Nonverbal communication is one of the many interesting topics studied by social psychology. Social psychologists view it as an essential element of social perception. This node will look at some of the elements that make up nonverbal communication, and some of the findings social psychologists have made about this form of nonverbal behaviour.
Nonverbal communication can be defined as “the way in which people communicate, intentionally or unintentionally, without words.” (Aronson et al). The so-called basic channels of nonverbal communication are facial expressions, eye contact, body movements, posture and touching.
The face can be used very successfully to display six basic emotions: anger, fear, happiness, sadness, surprise, and disgust. When photographs are taken of people showing these expressions in their faces, experiments have shown that the emotions represented by those expressions can be easily identified by Westerners. Further research has shown that these expressions appear to apply similarly to many different cultures around the world, and the emotions can be as easily identified by individuals from those cultures. Display rules in certain cultures may mean that individuals are inhibited from showing these emotions in facial expressions, however.
Some psychologists have suggested that other emotions such as contempt can be similarly universally understood, and others have shown that when one adopts a certain facial expression, it leads to that emotion being felt. For example, if one smiles, one feels a certain superficial happiness.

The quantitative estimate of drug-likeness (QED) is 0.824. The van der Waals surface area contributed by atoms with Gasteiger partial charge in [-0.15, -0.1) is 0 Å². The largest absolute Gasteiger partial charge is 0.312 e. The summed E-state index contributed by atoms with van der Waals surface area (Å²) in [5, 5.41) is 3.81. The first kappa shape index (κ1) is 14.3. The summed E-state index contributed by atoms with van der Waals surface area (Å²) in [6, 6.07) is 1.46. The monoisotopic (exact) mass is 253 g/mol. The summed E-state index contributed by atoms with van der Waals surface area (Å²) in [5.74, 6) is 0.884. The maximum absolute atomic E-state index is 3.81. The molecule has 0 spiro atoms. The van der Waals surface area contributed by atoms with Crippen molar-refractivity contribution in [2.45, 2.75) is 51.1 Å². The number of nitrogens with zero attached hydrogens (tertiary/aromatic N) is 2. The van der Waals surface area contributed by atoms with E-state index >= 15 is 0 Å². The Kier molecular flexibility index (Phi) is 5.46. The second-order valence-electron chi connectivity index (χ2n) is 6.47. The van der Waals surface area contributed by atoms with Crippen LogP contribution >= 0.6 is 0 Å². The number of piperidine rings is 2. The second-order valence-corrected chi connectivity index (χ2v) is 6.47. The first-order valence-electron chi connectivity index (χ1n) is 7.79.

Eye contact is another important facet of nonverbal communication. A high level of gazing from another is a sign of friendliness, while avoiding one’s gaze may make someone appear shy or unfriendly. In contrast, a full-blown stare is often seen as a sign of outright hostility.
Individuals adopt different postures and make different movements and gestures according to their emotional states – this is known as body language. This has led ballet dancers to adopt more angular postures when playing dangerous or threatening roles such as Macbeth, while adopting more rounded postures for warmer characters such as Romeo or Juliet. Some body movements, known as emblems, carry specific meanings in certain cultures. A “thumbs-up” gesture means “OK” in Europe and America, but it should be noted that it may have other meanings in other parts of the world.
Touch is a very intimate nonverbal cue, and can indicate affection, sexual interest, dominance, caring, or aggression. Studies of waiters and waitresses who touched customers when giving them their change showed that their tips increased.
Individuals show different levels of emotional expressiveness, and studies have shown that expressive people may be more likely to be leaders or successful in sales careers.
Nonverbal cues and lying
Nonverbal cues can be useful in detecting lies in social interactions. Rapid facial expressions known as microexpressions are indicators of lying, as are interchannel discrepancies where some body movements cover up the lie, but others give it away. The pitch of the voice may rise, and fluency of speech may decrease. Eye contact may also give away the deception.
This completes my basic introduction to nonverbal communication, which has many implications for any study of social interactions and behaviour, and is also hopefully of general interest.
Social Psychology, Aronson, Wilson and Akert, Prentice Hall International, 2002
Exploring Social Psychology, Baron, Byrne and Johnson, published by Allyn and Bacon, 1998